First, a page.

President Obama this week formed a bipartisan panel to tackle the national deficit. The committee will consist of eighteen people and will be led by former Republican Senator Alan Simpson and former Clinton White House Chief of Staff Erskine Bowles. Obama is asking that the commission “…produce clear recommendations on how to cover the costs of all federal programs by 2015 and to meaningfully improve our long-term fiscal picture.”

Just a few weeks ago, the Senate failed to pass Obama’s plan for the task force, giving him only 53 of the necessary 60 votes, but he signed an executive order this morning that establishes a “National Commission on Fiscal Responsibility and Reform”.

Tax Increases on the Table

Obama made it clear that the panel feel free to suggest tax increases as part of their forthcoming recommendations. Everything from medicare to Social Security reform is open to the commission’s scrutiny. They have until December 1, 2010 to draft a report for the President that outlines a strategy for a deficit within 3% of the national budget by the middle of the decade. Additionally, the commission is expected to propose methods for permanently lowering the country’s total debt.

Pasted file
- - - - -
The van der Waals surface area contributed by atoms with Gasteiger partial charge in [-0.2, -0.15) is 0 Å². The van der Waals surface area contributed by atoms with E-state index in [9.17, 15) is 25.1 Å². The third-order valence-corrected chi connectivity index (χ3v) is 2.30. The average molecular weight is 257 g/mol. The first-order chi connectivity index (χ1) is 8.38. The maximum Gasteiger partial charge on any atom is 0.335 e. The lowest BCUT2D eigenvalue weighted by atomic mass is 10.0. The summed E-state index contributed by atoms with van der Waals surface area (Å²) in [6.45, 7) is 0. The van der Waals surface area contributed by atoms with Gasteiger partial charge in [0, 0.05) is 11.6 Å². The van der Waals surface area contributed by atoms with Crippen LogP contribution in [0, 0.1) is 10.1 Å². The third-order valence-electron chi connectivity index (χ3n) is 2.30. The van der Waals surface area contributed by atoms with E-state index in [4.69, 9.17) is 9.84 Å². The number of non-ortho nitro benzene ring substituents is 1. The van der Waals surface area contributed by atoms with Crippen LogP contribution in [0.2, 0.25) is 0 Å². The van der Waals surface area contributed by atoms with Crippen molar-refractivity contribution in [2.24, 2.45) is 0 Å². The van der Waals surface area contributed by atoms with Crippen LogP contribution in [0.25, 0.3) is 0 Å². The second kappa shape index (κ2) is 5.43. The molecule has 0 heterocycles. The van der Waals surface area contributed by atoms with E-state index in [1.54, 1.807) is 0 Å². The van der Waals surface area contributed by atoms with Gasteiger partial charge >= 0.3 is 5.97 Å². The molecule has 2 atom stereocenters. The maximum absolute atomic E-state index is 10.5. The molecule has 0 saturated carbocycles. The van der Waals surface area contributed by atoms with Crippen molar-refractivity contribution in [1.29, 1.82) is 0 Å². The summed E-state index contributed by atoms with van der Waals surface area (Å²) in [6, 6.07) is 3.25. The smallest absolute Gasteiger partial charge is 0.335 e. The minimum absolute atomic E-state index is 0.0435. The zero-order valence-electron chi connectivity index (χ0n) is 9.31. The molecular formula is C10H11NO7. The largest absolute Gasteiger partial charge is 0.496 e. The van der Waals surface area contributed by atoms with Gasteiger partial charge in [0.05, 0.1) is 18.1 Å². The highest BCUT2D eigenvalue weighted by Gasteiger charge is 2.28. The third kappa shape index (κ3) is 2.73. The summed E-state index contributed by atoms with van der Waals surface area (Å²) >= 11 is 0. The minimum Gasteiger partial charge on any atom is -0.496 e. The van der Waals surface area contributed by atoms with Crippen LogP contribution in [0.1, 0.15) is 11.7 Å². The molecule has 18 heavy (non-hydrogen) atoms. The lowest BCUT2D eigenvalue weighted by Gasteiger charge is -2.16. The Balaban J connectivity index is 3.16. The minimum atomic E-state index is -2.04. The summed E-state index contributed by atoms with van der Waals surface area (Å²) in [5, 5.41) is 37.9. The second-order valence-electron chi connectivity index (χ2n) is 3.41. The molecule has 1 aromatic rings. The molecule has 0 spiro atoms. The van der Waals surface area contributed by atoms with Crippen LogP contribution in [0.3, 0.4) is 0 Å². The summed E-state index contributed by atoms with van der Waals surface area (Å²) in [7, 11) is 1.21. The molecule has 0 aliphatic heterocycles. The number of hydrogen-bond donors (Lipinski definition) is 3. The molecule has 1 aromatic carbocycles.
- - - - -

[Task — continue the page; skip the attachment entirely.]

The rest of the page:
A Panel With Influence

Experts agree that the country will be unable to sufficiently address the present fiscal state without addressing both taxes and spending. Although this Obama-appointed commission might not have the weight behind it that a Congressional-legislated team might enjoy, it is likely that this group’s prescriptions will be taken seriously, albeit grudgingly, by both parties.

Looking Ahead

Matt Miller of the Washington Post is clear about what he thinks is the biggest hold-up in the process towards fiscal sustainability: it’s not so much figuring out the proper economic policies but, rather, having the political will to see them through. While best-guess predictions based on the Clinton-era budget triumphs show hope that fiscal sanity might return sooner this time around, the bipartisan downfalls of fiscal and political calculation could, as always leave this plan at an impasse between parties. What’s different this time, is that, in the wake of said bipartisan downfalls, the formation of this commission is a huge confession about the need of such reform and a momentum-building step in the right direction.

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